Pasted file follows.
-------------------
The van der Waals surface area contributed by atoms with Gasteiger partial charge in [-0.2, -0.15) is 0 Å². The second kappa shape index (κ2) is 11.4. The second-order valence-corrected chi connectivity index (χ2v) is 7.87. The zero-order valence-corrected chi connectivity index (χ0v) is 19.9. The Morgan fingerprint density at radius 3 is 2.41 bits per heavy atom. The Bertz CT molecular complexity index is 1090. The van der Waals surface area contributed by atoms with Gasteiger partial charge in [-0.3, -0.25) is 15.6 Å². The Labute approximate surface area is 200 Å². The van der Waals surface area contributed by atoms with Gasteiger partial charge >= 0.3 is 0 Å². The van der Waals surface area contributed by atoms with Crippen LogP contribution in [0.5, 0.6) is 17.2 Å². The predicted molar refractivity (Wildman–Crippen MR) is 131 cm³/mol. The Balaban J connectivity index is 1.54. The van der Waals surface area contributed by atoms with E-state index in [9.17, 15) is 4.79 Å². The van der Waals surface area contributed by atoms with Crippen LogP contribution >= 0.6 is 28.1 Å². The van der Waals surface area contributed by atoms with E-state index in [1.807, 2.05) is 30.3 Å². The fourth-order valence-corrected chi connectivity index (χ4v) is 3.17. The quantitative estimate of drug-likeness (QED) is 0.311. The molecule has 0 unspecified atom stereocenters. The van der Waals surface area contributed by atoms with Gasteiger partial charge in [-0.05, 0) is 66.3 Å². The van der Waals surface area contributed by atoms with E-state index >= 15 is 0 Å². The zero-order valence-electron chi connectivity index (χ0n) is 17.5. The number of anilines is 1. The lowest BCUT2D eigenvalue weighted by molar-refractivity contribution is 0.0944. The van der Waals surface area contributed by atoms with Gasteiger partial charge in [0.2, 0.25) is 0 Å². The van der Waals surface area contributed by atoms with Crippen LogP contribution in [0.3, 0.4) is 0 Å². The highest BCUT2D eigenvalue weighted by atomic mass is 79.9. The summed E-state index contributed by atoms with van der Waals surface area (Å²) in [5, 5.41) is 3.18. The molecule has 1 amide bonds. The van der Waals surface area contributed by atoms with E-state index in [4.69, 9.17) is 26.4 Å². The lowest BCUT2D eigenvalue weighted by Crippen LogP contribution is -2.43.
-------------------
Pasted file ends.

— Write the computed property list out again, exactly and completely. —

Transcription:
The van der Waals surface area contributed by atoms with Gasteiger partial charge in [-0.2, -0.15) is 0 Å². The second kappa shape index (κ2) is 11.4. The second-order valence-corrected chi connectivity index (χ2v) is 7.87. The zero-order valence-corrected chi connectivity index (χ0v) is 19.9. The Morgan fingerprint density at radius 3 is 2.41 bits per heavy atom. The Bertz CT molecular complexity index is 1090. The van der Waals surface area contributed by atoms with Gasteiger partial charge in [-0.3, -0.25) is 15.6 Å². The Labute approximate surface area is 200 Å². The van der Waals surface area contributed by atoms with Gasteiger partial charge >= 0.3 is 0 Å². The van der Waals surface area contributed by atoms with Crippen LogP contribution in [0.5, 0.6) is 17.2 Å². The predicted molar refractivity (Wildman–Crippen MR) is 131 cm³/mol. The Balaban J connectivity index is 1.54. The van der Waals surface area contributed by atoms with E-state index in [9.17, 15) is 4.79 Å². The van der Waals surface area contributed by atoms with Crippen LogP contribution >= 0.6 is 28.1 Å². The van der Waals surface area contributed by atoms with E-state index in [1.807, 2.05) is 30.3 Å². The fourth-order valence-corrected chi connectivity index (χ4v) is 3.17. The quantitative estimate of drug-likeness (QED) is 0.311. The molecule has 0 unspecified atom stereocenters. The van der Waals surface area contributed by atoms with Gasteiger partial charge in [-0.05, 0) is 66.3 Å². The van der Waals surface area contributed by atoms with E-state index >= 15 is 0 Å². The zero-order valence-electron chi connectivity index (χ0n) is 17.5. The number of anilines is 1. The lowest BCUT2D eigenvalue weighted by molar-refractivity contribution is 0.0944. The van der Waals surface area contributed by atoms with Gasteiger partial charge in [0.2, 0.25) is 0 Å². The van der Waals surface area contributed by atoms with Crippen LogP contribution in [0.3, 0.4) is 0 Å². The highest BCUT2D eigenvalue weighted by atomic mass is 79.9. The summed E-state index contributed by atoms with van der Waals surface area (Å²) in [5, 5.41) is 3.18. The molecule has 1 amide bonds. The van der Waals surface area contributed by atoms with E-state index in [4.69, 9.17) is 26.4 Å². The lowest BCUT2D eigenvalue weighted by Crippen LogP contribution is -2.43.